Friday, June 19, 2015

If flowers could roar

Leonotis leonurus (Lion’s Tail / Lions’ Ear / Wild Dagga)

Lion's tail bouquet

Said to originate in Africa, home of the lion, Leonurus leonotus has since been embraced around the world. Its 5-star ornamental appeal has led to its increasing popularity in home gardens, and its medicinal value makes it an attractive addition to the herbalist’s repertoire. Although its aromatics are not instantly obvious, it is a member of the mint family. On the other hand, the habit of its flowers, which consist of whorls of brightly colored (the brightest orange you can imagine) tubular petals, may remind you of bee balm (Monarda didyma), which is also a mint family member. However, unlike lion's tail, bee balm flowers do not occur in the lattice-like fashion characteristic of most mints. 

Mature in backyard
That said, I have witnessed this herb’s instant calming effect on acute coughing fits. About four years ago, I mentioned the herb to a friend of mine who has allergies and he said he’d like to try it. One day he was visiting while in the throws of an attack, which was clearly distressing him, but more importantly, annoying the heck out of me! I had some dried branches of lion’s-tail leaves (no flowers on it), and I lit a few leaves on the branch and quickly blew out the fire. This created a smoldering effect, which released smoke. The smoke is emitted in streams, much like what you see coming off of a stick of incense. Now, note that with this herb, a little smoke packs a powerful punch for treating coughs. With the smoking wand in my hand, I went into the living room where he was, walking from one end to the other, and milling about for a second or two. In all, I was in there for no more than 15 seconds. When he smelled it. He immediately scrunched up his face and, waving his hand in front of his nose, asked "What the hell is that smell?" Already the coughing had stopped. Thirty minutes had passed without a cough. An hour passed and still no cough. After an hour and a half of peaceful cough-free serenity, I told him that it was the Lion’s tail herb that he’d said he wanted to try. This friend is a skeptic and not one to quickly sing any praises. Of course, he could not deny its efficacy on that day, and since then, he requests a quick lion's tail body smudge when his allergies act up.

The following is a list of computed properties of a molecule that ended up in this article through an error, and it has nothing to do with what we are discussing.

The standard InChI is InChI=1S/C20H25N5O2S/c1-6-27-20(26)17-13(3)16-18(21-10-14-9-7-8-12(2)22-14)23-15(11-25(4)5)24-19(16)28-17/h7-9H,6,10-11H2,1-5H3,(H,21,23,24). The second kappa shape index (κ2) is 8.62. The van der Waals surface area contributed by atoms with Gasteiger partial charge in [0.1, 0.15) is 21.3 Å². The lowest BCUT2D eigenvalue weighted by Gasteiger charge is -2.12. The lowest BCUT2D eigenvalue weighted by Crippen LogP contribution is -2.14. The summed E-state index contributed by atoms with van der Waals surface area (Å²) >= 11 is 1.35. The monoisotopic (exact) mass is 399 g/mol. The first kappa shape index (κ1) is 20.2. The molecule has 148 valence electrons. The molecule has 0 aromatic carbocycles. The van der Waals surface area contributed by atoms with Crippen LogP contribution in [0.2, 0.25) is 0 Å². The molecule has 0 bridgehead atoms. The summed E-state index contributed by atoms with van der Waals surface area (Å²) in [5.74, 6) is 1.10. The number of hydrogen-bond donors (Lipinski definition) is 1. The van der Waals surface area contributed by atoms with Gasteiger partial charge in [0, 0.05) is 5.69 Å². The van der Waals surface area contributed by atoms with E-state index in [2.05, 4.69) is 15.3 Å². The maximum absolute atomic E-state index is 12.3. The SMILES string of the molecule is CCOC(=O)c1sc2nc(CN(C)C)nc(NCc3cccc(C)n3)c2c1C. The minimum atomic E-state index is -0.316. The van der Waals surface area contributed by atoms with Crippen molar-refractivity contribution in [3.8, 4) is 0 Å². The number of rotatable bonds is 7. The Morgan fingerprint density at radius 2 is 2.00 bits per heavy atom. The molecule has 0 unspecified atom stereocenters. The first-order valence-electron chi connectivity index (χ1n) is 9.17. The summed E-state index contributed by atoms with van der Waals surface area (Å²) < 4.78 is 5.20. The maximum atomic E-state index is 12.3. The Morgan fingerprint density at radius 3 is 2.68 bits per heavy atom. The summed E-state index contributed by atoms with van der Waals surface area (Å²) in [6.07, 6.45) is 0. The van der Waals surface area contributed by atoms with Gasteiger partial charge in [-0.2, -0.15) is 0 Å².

I should note here that this tiny amount is not capable of inducing any of the purported "high" effects of the herb. However, it was enough for its antispasmodic properties to quell the coughing. From the many reports I've read, its pot-like effect requires the actual smoking of a lot of the herb, and even then, it is a very subdued high. Many even say that the whole high thing is a myth. And it's just as well, since that is not my purpose for growing and using the herb anyway. Other than its euphoric effect when smoking a sufficient amount, this herb has no notable adverse effects.

Africans mainly use(d) this herb to alleviate acute respiratory afflictions, such as asthma, whooping cough and allergy-related dry coughs. It has also been taken as a treatment for type-2 diabetes. However, in the West, it is lion's tail's purported euphoria-inducing quality that accounts for its primary use, outside of its ornamental value. In fact, Wild Dagga, which alludes to its hallucinogenic properties, is one of lion’s tail’s other names. The high that can be obtained by smoking this herb has been compared to marijuana, but said to offer a much milder sensation. Although I am not a smoker, I have tried this a couple times and did not get high so much as I nearly burned my trachea off! Again, I am not a smoker and also gagged fitfully whenever I’ve tried smoking pot.
Dry on dehydrator

Although the above example did not involve the flower petals, perhaps due to its aesthetic lure, the flowers are the most commonly reported official part used for smoking and smudging. Now that I have a bunch of flowers, as these photos attest to, I will give them a try as well and see if there are any noticeable differences. Since I have an asthmatic brother who has also shown interest in trying it, I hope to give him a whiff as well!

Depending on what your purpose is, lion's tail can be taken as a tea or decoction, or smoked or inhaled as an incense. There are also tinctures available. A wash or oil can be made for external application.


                high blood pressure
Dried and stored
                asthma, dry cough 
                hepatitis (viral)
Leaf, flower, resin:
                painful menstruation
                type 2 diabetes
Leaves & root:
                antidote for snakebite, insect stings, etc.
                a decoction for eczema, itchy skin

I started out with one plant, which I obtained from seed that I collected from a neighborhood plant. Now I have a total of two mature plants and one young one, all of which are in bloom as I write this. There are so many good reasons to grow this plant, and the cherry on top is its level of draught tolerance. With the severe draught we are facing in California, this plant is truly a gift for those who love to garden, but are concerned about water usage. I almost never water this plant, yet it gives and gives, to all who walk, or fly, by. Maybe we can call Leonotis King of the Mints. If you take one flower and set the whole disc up 90° so that you're looking at the "lion" face-to-face, perhaps we can add to its many names, Lion's Mane.

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